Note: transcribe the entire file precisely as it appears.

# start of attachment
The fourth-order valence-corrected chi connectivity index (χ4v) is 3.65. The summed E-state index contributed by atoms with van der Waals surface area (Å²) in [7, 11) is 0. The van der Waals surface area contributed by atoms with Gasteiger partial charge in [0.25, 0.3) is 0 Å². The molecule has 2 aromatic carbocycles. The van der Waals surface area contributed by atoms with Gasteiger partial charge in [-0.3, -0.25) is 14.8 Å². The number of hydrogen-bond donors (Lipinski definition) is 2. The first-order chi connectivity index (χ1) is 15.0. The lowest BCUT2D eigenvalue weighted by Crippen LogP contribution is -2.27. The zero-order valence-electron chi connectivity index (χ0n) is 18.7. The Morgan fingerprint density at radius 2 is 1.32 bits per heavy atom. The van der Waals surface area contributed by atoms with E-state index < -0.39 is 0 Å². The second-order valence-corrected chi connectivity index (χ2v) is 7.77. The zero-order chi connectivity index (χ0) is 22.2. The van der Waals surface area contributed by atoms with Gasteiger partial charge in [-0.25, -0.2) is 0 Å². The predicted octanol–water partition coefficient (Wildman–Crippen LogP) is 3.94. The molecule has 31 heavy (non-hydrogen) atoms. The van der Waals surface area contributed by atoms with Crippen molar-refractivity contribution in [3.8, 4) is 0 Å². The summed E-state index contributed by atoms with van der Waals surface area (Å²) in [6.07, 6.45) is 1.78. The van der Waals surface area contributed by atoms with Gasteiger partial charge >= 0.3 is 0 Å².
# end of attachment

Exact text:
The fourth-order valence-corrected chi connectivity index (χ4v) is 3.65. The summed E-state index contributed by atoms with van der Waals surface area (Å²) in [7, 11) is 0. The van der Waals surface area contributed by atoms with Gasteiger partial charge in [0.25, 0.3) is 0 Å². The molecule has 2 aromatic carbocycles. The van der Waals surface area contributed by atoms with Gasteiger partial charge in [-0.3, -0.25) is 14.8 Å². The number of hydrogen-bond donors (Lipinski definition) is 2. The first-order chi connectivity index (χ1) is 15.0. The lowest BCUT2D eigenvalue weighted by Crippen LogP contribution is -2.27. The zero-order valence-electron chi connectivity index (χ0n) is 18.7. The Morgan fingerprint density at radius 2 is 1.32 bits per heavy atom. The van der Waals surface area contributed by atoms with E-state index < -0.39 is 0 Å². The second-order valence-corrected chi connectivity index (χ2v) is 7.77. The zero-order chi connectivity index (χ0) is 22.2. The van der Waals surface area contributed by atoms with Gasteiger partial charge in [-0.25, -0.2) is 0 Å². The predicted octanol–water partition coefficient (Wildman–Crippen LogP) is 3.94. The molecule has 31 heavy (non-hydrogen) atoms. The van der Waals surface area contributed by atoms with Crippen molar-refractivity contribution in [3.8, 4) is 0 Å². The summed E-state index contributed by atoms with van der Waals surface area (Å²) in [6.07, 6.45) is 1.78. The van der Waals surface area contributed by atoms with Gasteiger partial charge >= 0.3 is 0 Å².